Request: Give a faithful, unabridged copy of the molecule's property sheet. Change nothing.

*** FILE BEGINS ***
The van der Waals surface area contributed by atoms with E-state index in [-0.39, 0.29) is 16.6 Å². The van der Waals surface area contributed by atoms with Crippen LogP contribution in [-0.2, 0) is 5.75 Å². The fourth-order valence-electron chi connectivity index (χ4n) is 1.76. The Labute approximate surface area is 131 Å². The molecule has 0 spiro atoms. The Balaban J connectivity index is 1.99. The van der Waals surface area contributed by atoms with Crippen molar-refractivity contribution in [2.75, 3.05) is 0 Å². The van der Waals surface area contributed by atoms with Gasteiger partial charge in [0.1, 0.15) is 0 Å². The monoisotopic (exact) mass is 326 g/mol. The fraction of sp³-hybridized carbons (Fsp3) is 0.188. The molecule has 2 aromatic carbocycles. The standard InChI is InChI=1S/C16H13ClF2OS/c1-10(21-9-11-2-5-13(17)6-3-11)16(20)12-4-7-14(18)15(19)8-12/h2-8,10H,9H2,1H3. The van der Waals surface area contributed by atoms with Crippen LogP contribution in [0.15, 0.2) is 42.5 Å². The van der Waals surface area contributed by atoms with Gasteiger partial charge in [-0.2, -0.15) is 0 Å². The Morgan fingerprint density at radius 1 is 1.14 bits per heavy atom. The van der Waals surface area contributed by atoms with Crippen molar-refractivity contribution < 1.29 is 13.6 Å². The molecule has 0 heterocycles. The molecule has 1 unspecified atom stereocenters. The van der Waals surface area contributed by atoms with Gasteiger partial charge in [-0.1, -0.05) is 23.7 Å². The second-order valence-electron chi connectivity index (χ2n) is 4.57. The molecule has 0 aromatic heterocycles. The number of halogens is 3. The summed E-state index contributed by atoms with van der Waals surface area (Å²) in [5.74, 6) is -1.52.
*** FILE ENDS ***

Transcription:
The van der Waals surface area contributed by atoms with E-state index in [-0.39, 0.29) is 16.6 Å². The van der Waals surface area contributed by atoms with Crippen LogP contribution in [-0.2, 0) is 5.75 Å². The fourth-order valence-electron chi connectivity index (χ4n) is 1.76. The Labute approximate surface area is 131 Å². The molecule has 0 spiro atoms. The Balaban J connectivity index is 1.99. The van der Waals surface area contributed by atoms with Crippen molar-refractivity contribution in [2.75, 3.05) is 0 Å². The van der Waals surface area contributed by atoms with Gasteiger partial charge in [0.1, 0.15) is 0 Å². The monoisotopic (exact) mass is 326 g/mol. The fraction of sp³-hybridized carbons (Fsp3) is 0.188. The molecule has 2 aromatic carbocycles. The standard InChI is InChI=1S/C16H13ClF2OS/c1-10(21-9-11-2-5-13(17)6-3-11)16(20)12-4-7-14(18)15(19)8-12/h2-8,10H,9H2,1H3. The van der Waals surface area contributed by atoms with Crippen LogP contribution in [0.15, 0.2) is 42.5 Å². The van der Waals surface area contributed by atoms with Gasteiger partial charge in [-0.2, -0.15) is 0 Å². The Morgan fingerprint density at radius 1 is 1.14 bits per heavy atom. The van der Waals surface area contributed by atoms with Crippen molar-refractivity contribution < 1.29 is 13.6 Å². The molecule has 0 heterocycles. The molecule has 1 unspecified atom stereocenters. The van der Waals surface area contributed by atoms with Gasteiger partial charge in [-0.1, -0.05) is 23.7 Å². The second-order valence-electron chi connectivity index (χ2n) is 4.57. The molecule has 0 aromatic heterocycles. The number of halogens is 3. The summed E-state index contributed by atoms with van der Waals surface area (Å²) in [5.74, 6) is -1.52.